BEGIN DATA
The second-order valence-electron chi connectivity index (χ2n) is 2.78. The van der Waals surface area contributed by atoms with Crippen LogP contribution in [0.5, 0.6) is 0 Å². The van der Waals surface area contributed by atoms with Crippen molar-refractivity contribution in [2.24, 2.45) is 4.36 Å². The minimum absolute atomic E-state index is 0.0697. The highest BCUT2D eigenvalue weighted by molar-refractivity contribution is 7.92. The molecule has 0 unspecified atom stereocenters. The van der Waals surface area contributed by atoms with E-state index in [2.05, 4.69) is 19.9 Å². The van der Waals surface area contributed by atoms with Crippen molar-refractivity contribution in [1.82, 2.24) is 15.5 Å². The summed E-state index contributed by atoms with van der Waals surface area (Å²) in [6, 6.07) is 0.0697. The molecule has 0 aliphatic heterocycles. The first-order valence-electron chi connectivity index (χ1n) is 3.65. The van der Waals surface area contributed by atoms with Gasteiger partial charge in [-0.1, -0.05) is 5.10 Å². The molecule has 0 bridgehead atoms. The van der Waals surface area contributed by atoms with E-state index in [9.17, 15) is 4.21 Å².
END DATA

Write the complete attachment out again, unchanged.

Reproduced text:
The second-order valence-electron chi connectivity index (χ2n) is 2.78. The van der Waals surface area contributed by atoms with Crippen LogP contribution in [0.5, 0.6) is 0 Å². The van der Waals surface area contributed by atoms with Crippen molar-refractivity contribution in [2.24, 2.45) is 4.36 Å². The minimum absolute atomic E-state index is 0.0697. The highest BCUT2D eigenvalue weighted by molar-refractivity contribution is 7.92. The molecule has 0 unspecified atom stereocenters. The van der Waals surface area contributed by atoms with E-state index in [2.05, 4.69) is 19.9 Å². The van der Waals surface area contributed by atoms with Crippen molar-refractivity contribution in [1.82, 2.24) is 15.5 Å². The summed E-state index contributed by atoms with van der Waals surface area (Å²) in [6, 6.07) is 0.0697. The molecule has 0 aliphatic heterocycles. The first-order valence-electron chi connectivity index (χ1n) is 3.65. The van der Waals surface area contributed by atoms with Gasteiger partial charge in [-0.1, -0.05) is 5.10 Å². The molecule has 0 bridgehead atoms. The van der Waals surface area contributed by atoms with E-state index in [9.17, 15) is 4.21 Å².